How Plants Make Food- Photosynthesis

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SWBAT explain the process of how plants produce their own food through photosynthesis.

Big Idea

The flow of energy through an ecosystem begins with plants- they are the producers. Every consumer in the ecosystem depends on plants for the energy they need to survive.

Lesson Overview-5 E Lesson Plan

5 minutes

Unit 4: Ecosystems

Lesson 6: How Plants Make Food- Photosynthesis

5E Lesson Planning:

I plan most of my science lessons using the BSCS 5E Lesson Model: Engage, Explore, Explain, Elaborate, and Evaluate.For a quick overview of the model, take a look at this video.

I use this lesson model because it peaks the students' interest in the beginning during the "Engage" portion and allows for the students to actively participate in the investigations throughout the subsequent steps. The “Evaluate” component of the 5E Lesson Model can be used in many ways by the teacher and by the students.

A great resource for lesson plan frameworks and explanations is the Community Resources for Science. The 5E Lesson Planning sheet and 5E Lesson Prompts come from this website. 

Unit Overview:

In this Unit students will learn about ecosystems and the transfer of energy through ecosystems. The lessons in the unit are primarily based on our local ecosystem- the Santa Monica Mountains. This area is known as a Mediterranean Ecosystem or Biome and we will learn about the plants, animals, climate, and human impacts on this area. 

Lesson Overview:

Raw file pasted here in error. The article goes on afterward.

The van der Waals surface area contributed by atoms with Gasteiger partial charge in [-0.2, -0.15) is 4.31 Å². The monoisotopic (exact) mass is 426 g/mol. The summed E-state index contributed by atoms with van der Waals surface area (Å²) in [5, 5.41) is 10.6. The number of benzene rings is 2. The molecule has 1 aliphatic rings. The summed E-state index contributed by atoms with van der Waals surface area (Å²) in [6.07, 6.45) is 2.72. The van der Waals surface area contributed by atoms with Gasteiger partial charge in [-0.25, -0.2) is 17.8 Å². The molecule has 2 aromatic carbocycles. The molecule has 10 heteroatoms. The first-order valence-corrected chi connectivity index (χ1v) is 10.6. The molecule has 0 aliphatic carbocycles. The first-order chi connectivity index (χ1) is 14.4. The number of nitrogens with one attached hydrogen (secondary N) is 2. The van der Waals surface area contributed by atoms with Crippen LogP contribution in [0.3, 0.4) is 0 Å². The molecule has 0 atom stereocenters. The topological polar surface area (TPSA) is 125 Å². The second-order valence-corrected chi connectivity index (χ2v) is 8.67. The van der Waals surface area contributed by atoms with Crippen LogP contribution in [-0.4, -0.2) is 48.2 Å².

In this lesson, students will use an infographic to learn about photosynthesis as well as learn a song that helps them remember the process.


  • Copy of Photosythesis infographic for each student
  • Pencil 
  • Science Notebooks

Next Generation Science Standards:

The NGSS standards that will be covered in this unit/ lesson are:

5-PS3-1. Use models to describe that energy in animals’ food (used for body repair, growth, motion, and to maintain body warmth) was once energy from the sun.

5-LS1-1. Support an argument that plants get the materials they need for growth chiefly from air and water.

5-LS2-1. Develop a model to describe the movement of matter among plants, animals, decomposers, and the environment.

Disciplinary Core Ideas:  This lesson aligns to the Disciplinary Core Ideas of

PS3.D: Energy in Chemical Processes and Everyday Life  The energy released [from] food was once energy from the sun that was captured by plants in the chemical process that forms plant matter (from air and water). (5-PS3-1)

LS1.C: Organization for Matter and Energy Flow in Organisms  Food provides animals with the materials they need for body repair and growth and the energy they need to maintain body warmth and for motion. (secondary to 5-PS3-1)  Plants acquire their material for growth chiefly from air and water. (5-LS1-1)